Photo: Thiophene GuyDearest readers,
In our last book club conversation about Bill Bryson’s At Home: A Short History of Private Life, we discussed some of the sordid history of the food we eat. Now let’s turn our attention to the way we heat.
Back in the Middle Ages, people were in desperate need of heat sources. In those days, houses were typically warmed in winter via an “open hearth” in the middle of the house’s main and only room. Bryson compares it to “having a permanent bonfire in the middle of the living room.” Chimneys were unknown.
Bryson writes, “What you did was you had an open fire, and all the smoke just kind of leaked out a hole in the roof. A fire in the middle of the room radiates heat much better than a fireplace does, but it also meant that there was a lot of smoke and sparks and things drifting about.” At any given moment, smoke might waft into the face of anyone inside the home. The average abode was permeated by a constant campfire smell.
When the chimney was finally introduced in the 14th century, it permanently revolutionized the Western house, and the more efficient ventilation system meant a revolution in what could be burned.
Bryson writes: “Chimneys also permitted a change in fuel to coal — which was timely because Britain’s wood supplies were rapidly dwindling. Because coal smoke was acrid and poisonous, it needed to be contained within a fireplace.”
As Bryson notes, there were unintended consequences to the new system: “This made for a cleaner house but a filthier world outside.” People pined for the old times, when wood smoke hit them in the face instead of coal soot. “As late as 1577, a William Harrison insisted that in the days of open fires ‘our heads never did ake.'”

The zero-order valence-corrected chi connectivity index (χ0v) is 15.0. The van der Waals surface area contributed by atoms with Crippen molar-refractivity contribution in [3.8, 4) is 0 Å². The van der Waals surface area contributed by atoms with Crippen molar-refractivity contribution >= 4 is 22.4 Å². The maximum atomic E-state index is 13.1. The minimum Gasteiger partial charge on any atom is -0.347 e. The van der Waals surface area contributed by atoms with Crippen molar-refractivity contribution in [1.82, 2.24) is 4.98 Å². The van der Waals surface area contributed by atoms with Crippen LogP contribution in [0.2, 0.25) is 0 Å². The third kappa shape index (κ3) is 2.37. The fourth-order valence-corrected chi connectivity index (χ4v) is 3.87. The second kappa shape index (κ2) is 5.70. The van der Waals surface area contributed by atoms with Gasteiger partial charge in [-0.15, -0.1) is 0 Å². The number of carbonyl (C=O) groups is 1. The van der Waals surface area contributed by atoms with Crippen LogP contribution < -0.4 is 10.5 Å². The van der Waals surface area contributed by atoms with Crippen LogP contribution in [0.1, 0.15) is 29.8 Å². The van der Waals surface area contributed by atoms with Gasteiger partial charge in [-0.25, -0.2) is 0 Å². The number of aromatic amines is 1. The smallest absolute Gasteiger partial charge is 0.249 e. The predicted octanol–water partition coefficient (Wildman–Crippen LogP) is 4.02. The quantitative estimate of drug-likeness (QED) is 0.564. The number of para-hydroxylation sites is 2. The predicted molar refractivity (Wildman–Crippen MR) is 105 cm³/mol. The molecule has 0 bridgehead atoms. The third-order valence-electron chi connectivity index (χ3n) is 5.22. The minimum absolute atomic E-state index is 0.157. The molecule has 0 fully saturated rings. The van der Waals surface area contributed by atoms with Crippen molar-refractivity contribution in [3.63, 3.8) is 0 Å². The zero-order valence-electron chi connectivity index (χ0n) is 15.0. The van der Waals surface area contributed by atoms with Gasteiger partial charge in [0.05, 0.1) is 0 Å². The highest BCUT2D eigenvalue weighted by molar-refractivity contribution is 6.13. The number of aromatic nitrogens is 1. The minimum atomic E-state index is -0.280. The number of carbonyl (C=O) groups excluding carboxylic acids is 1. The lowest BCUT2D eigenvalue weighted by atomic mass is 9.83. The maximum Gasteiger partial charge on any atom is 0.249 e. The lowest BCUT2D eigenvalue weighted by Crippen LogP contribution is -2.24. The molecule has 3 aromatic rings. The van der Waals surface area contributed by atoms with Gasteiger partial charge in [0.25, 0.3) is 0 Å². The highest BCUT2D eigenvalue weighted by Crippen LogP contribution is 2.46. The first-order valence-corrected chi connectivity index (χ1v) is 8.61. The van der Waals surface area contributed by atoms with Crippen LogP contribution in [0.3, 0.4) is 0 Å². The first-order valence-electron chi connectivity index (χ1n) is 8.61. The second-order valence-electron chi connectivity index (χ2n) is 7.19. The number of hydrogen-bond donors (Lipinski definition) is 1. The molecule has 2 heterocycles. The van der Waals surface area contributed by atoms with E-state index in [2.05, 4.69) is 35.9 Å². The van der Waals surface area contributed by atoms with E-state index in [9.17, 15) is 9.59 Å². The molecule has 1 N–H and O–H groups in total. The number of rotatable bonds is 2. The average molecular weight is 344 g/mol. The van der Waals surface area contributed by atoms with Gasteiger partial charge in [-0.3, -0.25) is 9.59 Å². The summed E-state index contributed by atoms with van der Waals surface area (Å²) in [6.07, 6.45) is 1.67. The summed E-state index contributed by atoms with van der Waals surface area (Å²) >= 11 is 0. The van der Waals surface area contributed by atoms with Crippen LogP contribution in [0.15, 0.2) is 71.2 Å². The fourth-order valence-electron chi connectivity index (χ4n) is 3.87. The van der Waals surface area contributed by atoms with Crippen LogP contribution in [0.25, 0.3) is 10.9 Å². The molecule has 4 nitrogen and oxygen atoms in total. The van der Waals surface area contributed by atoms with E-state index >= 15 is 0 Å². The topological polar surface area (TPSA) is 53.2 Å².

This headache was just a hint of all the pain that burning coal would bring to the planet in the generations and centuries to come. But people needed power. So power from coal went to the people. The chimney was like the first “clean coal scrubber,” of sorts.
Homes were not only hard to keep warm — until the last 150 years or so, they were also extremely hard to keep lit. In his chapter “Fuse Box,” Bryson attempts to convey what the pre-industrial world actually looked like once the sun went down:
We forget just how painfully dim the world was before electricity. A candle, a good candle, provides barely a hundredth of the illumination of a single 100-watt lightbulb. Open your refrigerator door, and you summon forth more light than the total amount enjoyed by most households in the 18th century. The world at night, for much of history, was a very dark place indeed.
In an interview on The Colbert Report, Bryson says, “We’ve spent huge amounts of energy since the Industrial Revolution. Of all the energy that’s been produced since the Industrial Revolution began, half of it has been consumed in just the last 20 years.”
Do you think knowing about the past helps us better plan the future? What did you think of the book overall? Please share your thoughts in the comments.
If you have any suggestions for our next big read, feel free to add those to the comments below too. We’ll announce the book for March next week.
Get Grist in your inbox